James Madison Papers

To James Madison from James Taylor, 16 July 1808

New Port. Kentucky 16th. July 1808.


On the 4th. Ulto I wrote to Mr. Graham and inclosed a Certificate from And: F. Price which I requested Mr. G. to shew to you. This statement cannot fail to convince any one who sees it that my statement is correct with regard to J Smith. Genl. Carbery reached this quarter about the 8th. Ulto: He came over & expressed to a friend of mine great regret that I could believe for one moment that he had any wish to injure me or that any expressions in his affidavit should be so construed, but acknowledged at the same time that he was induced to believe that I had cause to feel some displeasure at the statement from viewing the thing more critically, and indeed said the Secry of the Navavey & Several others had expressed them selves to that effect to him. He observed to my friend that he had been informed that I had in several conversations made use of some very harsh expressions as to the truth of that part of his affidavit relating to me, that he was willing to make great allowances for my feelings, and that the conduct of both my self & Mrs. Taylor toward himself & family while residents at this place forbade a wish in him to do me an injury. In consequence of the friendly interference of this friend who had also been in habits of great intimacy with Carbery a meeting was brought about, and a Paper signed of which the inclosed is a Copy.

This paper was not intended by me in the most remote degree to bear upon any statement as to matter of fact made by me as to Carberys affidavit.

There were several reasons which had their influence with me in acceeding to an accommodation of this affair

1st. The statement of Carbery in some degree appeared to be Corroborated by Sellmans statement, now inclosed.

2dly. His Carberys apparent solicitude to have the breach healed. 3dly. The former intimacy between our families.

Indeed a very great intimacy had been formed between Mrs. Taylor & Mrs. Carbery, whom I think a very fine woman, and 4thly. and lastly my natural avertion to disputation & wrangling.

I am always willing to put the most liberal construction on a misunderstanding of this Kind and I suppose it probable that Carbery & Sellman both misunderstood me in some respect, but I cannot forbear expressing my surprise that any one could have mistaken my expressions of disgust & indignation at the language held by J Smith & several others about that time, and turn them against my self in a matter of the most remarkable kind. I perfectly recollect my feelings on the occation & in a paroxym of disgust & indignation I recollect to have expressed some fears that designing artful men, who might wish to get into power might mislead the populace: and I recollect expressing my self to this effect that I would oppose it as long as I existed, and as Carbery & my self went home he expressed himself as believing that a Separation would take place in less than twenty years, and to the same effect at another time. This I reminded of, but he says he has no recollection of it.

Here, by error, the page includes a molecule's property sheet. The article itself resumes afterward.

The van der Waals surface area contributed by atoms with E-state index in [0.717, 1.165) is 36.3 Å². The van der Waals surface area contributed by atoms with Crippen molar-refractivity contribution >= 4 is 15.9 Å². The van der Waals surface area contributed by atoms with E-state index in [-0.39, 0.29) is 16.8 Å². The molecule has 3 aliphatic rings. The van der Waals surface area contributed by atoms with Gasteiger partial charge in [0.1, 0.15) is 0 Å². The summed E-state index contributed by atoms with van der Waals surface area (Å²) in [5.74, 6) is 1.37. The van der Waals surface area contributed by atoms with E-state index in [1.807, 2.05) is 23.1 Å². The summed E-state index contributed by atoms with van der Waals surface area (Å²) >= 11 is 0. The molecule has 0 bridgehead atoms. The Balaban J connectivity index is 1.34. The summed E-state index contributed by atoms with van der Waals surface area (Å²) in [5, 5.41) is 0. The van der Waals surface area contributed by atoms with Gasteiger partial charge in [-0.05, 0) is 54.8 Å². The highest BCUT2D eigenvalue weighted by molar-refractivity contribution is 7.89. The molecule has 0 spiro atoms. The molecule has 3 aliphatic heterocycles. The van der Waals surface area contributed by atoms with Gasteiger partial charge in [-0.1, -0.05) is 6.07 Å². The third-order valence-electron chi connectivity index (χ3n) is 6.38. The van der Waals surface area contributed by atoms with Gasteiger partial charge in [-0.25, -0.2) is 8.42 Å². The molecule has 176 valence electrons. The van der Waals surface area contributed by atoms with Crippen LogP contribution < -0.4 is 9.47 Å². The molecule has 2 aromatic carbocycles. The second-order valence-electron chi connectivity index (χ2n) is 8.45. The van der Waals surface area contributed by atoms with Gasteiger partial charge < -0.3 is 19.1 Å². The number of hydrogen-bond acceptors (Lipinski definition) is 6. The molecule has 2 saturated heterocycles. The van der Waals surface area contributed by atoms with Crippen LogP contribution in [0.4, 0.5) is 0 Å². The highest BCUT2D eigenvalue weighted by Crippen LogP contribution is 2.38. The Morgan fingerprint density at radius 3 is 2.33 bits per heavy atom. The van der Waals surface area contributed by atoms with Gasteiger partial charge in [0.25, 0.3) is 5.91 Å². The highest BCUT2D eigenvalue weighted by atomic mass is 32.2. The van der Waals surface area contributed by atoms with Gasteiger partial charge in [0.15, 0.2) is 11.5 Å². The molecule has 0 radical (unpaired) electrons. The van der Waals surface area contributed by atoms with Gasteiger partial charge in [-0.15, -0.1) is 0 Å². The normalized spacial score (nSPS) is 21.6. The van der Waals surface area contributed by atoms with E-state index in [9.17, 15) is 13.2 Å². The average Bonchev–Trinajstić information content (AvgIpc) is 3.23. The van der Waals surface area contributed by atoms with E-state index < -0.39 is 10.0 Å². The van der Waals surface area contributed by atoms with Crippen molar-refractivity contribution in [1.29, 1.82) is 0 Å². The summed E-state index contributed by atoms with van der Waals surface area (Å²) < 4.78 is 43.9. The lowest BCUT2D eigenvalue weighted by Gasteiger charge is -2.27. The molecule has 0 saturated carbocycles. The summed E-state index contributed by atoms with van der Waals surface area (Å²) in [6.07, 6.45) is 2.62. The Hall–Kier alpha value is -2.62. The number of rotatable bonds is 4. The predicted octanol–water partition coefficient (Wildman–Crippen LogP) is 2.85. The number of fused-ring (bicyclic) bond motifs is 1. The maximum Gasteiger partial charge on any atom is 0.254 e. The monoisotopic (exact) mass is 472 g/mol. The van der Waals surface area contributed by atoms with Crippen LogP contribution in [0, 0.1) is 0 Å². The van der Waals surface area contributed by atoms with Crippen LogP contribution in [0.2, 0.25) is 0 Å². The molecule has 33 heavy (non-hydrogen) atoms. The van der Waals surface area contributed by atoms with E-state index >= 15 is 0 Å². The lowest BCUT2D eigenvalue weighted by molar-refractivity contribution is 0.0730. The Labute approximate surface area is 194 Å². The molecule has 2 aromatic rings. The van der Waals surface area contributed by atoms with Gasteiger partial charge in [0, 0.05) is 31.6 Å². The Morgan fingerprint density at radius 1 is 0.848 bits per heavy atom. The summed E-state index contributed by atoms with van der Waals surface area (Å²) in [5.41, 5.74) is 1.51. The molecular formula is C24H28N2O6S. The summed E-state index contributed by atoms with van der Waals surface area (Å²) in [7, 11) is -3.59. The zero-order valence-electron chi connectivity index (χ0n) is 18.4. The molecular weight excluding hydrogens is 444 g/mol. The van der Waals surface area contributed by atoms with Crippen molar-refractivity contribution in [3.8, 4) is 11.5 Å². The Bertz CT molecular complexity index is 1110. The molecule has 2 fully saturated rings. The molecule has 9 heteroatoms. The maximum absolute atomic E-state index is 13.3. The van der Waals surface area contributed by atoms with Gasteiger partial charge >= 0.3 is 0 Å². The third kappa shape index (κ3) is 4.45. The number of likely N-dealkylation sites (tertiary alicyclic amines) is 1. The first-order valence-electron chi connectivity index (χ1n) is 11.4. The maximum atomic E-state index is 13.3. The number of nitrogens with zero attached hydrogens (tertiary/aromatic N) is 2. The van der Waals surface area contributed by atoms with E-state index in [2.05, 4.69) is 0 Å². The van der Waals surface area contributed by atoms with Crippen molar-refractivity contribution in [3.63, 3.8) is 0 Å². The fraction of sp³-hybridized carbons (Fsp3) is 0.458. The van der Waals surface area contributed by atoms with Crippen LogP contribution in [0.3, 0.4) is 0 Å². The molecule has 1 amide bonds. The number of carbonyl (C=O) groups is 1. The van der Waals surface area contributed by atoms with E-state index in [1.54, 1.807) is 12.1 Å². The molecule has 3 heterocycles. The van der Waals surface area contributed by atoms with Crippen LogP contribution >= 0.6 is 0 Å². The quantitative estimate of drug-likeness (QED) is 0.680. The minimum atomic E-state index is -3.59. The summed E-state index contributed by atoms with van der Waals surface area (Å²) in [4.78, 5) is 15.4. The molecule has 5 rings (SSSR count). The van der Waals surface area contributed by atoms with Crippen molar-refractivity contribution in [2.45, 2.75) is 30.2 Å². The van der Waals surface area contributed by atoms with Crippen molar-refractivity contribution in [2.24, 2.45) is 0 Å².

Examine Carberys statement. He says this conversation took place at Sellmans porch, & that he reproved me when by our selves. Sellman states that Carbery reproved me at the time. But his statement sets out with saying I expressed my surprise & dissatisfaction at Mr. Smiths conversation on a Separation of the Union. Does not this shew that Smith must have advocated a Separation? independent of other testimony. He also states that I spoke of an event of that Kind as a one to be dreaded. If you will examine my first letter to you on the subject of Burrs schemes dated Octo 13. ’06 you will discover that I expressed considerable fears as to the friends a disunion would meet with & when I met with Mr. Graham at Chilicothe he ralied me as to my unfounded apprehentions on that schore. I admited that I was mistaken but gave him my reasons for that opinion & at the same time expressed my regret that a Man of whom I had thought so well of as J Smith should be in favor of a Separation a Scheme which I viewed with so much horrow.

I am informed that Smith produced to the Senate an affidavit shewing that Genl. Findlay refused to give his affidavit. This Findlay says is false, that he observed that, he had rather not give it but if he did he would give the whole. That he should corroborate my statement as far as it went but that he was under an impression that some conversation like that stated by Sellman did take place, but that it did not remove from his mind the impressions made by the conversation had with him & my self; As Findlay Sellman & Smith all live in the space of 50 yards of each other I am of opinion this conversation must have taken place at some other time. The fact is that Smith finding the thing would not do was endeavouring to back out

Price’s statement will shew that I had left the Company before Any such conversation took place between Sellman & Smith.

I hope you will pardon the trouble I give you on this subject. I think it a duty I owe to my self & friends to make these statements. I have the honor to be with great respect Sir, Your Obedt. Servt.

James Taylor


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